Group wants to change Colo. liquor laws for grocery store sales

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DENVER -- Grocery stores in Colorado are launching a campaign to change liquor laws throughout the state.

They want to sell full-strength beer and liquor.

Opponents to the idea argue that a change will cause more harm than convenience.

Right now grocery stores can't sell full-strength beer and they can only sell wine and other liquor at one location in the entire state.

There have been more than a half-dozen attempts to change these laws in the past, they always failed.

The effort is a bit different this time.

"It's really time for us to bring some choice and convenience to the Colorado customer," says Chris Howes of Colorado Consumers for Choice.

He says the liquor laws which have been in place since the 1930s are out of date, and grocery stores should be able to sell the same alcohol as liquor stores.

His group is gathering signatures for a potential ballot initiative in 2016 that would let voters decide what the laws should be, rather then lawmakers handling the process.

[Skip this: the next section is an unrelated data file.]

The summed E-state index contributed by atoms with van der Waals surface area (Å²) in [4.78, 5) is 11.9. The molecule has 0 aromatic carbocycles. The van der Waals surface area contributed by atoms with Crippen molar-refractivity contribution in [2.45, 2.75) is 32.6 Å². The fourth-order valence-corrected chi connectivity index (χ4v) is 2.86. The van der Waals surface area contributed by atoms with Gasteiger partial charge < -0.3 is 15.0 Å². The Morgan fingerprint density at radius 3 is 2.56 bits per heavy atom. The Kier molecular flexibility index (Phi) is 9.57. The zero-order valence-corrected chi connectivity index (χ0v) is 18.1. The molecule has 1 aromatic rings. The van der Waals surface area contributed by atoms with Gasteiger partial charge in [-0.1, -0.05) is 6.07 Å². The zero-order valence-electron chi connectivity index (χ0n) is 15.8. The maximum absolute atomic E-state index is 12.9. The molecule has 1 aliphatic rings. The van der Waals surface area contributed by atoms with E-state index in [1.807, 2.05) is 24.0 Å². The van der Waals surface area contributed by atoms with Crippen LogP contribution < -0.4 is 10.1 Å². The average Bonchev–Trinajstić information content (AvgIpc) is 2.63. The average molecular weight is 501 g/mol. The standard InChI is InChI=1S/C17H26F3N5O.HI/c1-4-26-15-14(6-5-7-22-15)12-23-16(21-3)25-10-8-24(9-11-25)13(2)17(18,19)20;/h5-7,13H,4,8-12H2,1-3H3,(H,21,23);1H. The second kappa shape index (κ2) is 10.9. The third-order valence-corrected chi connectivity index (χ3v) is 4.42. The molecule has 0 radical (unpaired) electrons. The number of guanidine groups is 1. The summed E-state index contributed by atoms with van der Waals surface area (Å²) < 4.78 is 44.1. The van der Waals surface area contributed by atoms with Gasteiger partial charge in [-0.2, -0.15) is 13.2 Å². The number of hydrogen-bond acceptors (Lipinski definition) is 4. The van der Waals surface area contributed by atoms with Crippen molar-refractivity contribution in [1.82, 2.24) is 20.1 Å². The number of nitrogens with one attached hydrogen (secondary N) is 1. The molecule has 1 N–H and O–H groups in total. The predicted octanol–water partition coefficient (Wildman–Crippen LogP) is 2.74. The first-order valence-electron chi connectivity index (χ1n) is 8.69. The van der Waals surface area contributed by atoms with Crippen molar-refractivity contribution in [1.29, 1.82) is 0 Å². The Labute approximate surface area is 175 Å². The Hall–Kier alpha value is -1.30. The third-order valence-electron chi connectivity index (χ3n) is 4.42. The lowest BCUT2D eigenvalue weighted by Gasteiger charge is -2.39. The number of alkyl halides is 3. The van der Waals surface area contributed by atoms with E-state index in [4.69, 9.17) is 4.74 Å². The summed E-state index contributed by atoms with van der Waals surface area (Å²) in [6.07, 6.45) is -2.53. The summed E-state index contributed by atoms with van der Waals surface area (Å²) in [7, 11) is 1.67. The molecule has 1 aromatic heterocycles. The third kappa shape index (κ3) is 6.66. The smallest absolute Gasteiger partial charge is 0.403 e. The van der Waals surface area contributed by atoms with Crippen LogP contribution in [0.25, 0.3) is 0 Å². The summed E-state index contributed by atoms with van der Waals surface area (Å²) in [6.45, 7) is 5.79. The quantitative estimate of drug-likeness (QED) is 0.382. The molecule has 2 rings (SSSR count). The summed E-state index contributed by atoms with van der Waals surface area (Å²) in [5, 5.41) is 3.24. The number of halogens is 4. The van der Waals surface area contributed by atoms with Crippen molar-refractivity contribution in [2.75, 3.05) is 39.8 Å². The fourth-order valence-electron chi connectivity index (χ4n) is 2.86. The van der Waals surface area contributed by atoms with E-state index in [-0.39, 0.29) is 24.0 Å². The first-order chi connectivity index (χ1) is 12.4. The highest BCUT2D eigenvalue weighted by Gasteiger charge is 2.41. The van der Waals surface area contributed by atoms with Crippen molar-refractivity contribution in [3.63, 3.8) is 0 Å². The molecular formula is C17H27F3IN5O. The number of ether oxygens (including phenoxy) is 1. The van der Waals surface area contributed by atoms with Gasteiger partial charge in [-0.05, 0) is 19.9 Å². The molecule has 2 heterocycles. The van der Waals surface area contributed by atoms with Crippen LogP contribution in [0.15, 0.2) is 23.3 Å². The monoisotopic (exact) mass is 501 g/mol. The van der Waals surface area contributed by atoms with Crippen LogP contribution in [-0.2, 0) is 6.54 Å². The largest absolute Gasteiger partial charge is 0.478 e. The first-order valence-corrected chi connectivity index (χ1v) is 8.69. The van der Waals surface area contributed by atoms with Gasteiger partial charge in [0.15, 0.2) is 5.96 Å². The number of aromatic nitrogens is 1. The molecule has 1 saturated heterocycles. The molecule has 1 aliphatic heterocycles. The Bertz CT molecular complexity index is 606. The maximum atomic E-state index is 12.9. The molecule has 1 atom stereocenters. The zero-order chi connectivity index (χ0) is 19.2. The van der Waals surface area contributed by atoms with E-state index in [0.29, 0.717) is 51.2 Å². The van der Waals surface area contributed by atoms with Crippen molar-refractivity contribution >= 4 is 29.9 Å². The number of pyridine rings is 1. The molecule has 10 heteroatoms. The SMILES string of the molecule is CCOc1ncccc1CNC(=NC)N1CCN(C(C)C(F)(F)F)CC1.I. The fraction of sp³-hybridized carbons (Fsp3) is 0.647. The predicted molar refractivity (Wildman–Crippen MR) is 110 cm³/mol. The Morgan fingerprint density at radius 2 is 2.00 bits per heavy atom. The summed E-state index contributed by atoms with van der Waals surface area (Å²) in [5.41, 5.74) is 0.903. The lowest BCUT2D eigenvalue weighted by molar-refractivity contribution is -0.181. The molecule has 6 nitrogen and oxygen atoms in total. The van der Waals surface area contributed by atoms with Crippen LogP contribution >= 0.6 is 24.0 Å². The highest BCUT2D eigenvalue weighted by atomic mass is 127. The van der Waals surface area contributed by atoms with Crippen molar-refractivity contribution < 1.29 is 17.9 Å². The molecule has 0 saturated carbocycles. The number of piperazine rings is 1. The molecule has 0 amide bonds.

On the other hand, Argonaut Liquors co-owner Ron Vaughn says even though the laws or old, that doesn't mean they're out of date. He says customers would actually lose choice under CCC's proposal.

Because many craft breweries, unique to Colorado, rely on the independent market, Vaughn says many of them would go out of business and people would lose their jobs. "Those brands probably wouldn't exist without an independent market like this."

Vaughn believes voters would not approve the proposal to let grocery stores start selling liquor every where because he thinks they understand the significance of the independent market.